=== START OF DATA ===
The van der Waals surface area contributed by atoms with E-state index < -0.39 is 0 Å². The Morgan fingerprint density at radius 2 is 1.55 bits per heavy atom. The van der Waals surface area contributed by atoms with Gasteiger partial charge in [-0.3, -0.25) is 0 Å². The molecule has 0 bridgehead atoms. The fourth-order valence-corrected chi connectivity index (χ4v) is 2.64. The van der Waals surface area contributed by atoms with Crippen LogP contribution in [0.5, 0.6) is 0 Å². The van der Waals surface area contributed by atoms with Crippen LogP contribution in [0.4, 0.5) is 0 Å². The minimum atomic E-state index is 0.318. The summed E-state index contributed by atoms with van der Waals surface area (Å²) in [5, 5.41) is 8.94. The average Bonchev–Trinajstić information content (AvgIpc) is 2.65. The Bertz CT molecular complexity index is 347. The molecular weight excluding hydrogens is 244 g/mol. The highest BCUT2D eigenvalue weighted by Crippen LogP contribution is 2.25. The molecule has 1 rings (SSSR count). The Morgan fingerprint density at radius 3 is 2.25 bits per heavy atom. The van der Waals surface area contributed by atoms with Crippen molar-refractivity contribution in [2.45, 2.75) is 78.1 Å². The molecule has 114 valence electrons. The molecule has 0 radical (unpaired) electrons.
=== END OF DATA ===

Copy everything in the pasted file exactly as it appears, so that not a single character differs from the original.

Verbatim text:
The van der Waals surface area contributed by atoms with E-state index < -0.39 is 0 Å². The Morgan fingerprint density at radius 2 is 1.55 bits per heavy atom. The van der Waals surface area contributed by atoms with Gasteiger partial charge in [-0.3, -0.25) is 0 Å². The molecule has 0 bridgehead atoms. The fourth-order valence-corrected chi connectivity index (χ4v) is 2.64. The van der Waals surface area contributed by atoms with Crippen LogP contribution in [0.5, 0.6) is 0 Å². The van der Waals surface area contributed by atoms with Crippen LogP contribution in [0.4, 0.5) is 0 Å². The minimum atomic E-state index is 0.318. The summed E-state index contributed by atoms with van der Waals surface area (Å²) in [5, 5.41) is 8.94. The average Bonchev–Trinajstić information content (AvgIpc) is 2.65. The Bertz CT molecular complexity index is 347. The molecular weight excluding hydrogens is 244 g/mol. The highest BCUT2D eigenvalue weighted by Crippen LogP contribution is 2.25. The molecule has 1 rings (SSSR count). The Morgan fingerprint density at radius 3 is 2.25 bits per heavy atom. The van der Waals surface area contributed by atoms with Crippen molar-refractivity contribution in [2.45, 2.75) is 78.1 Å². The molecule has 114 valence electrons. The molecule has 0 radical (unpaired) electrons.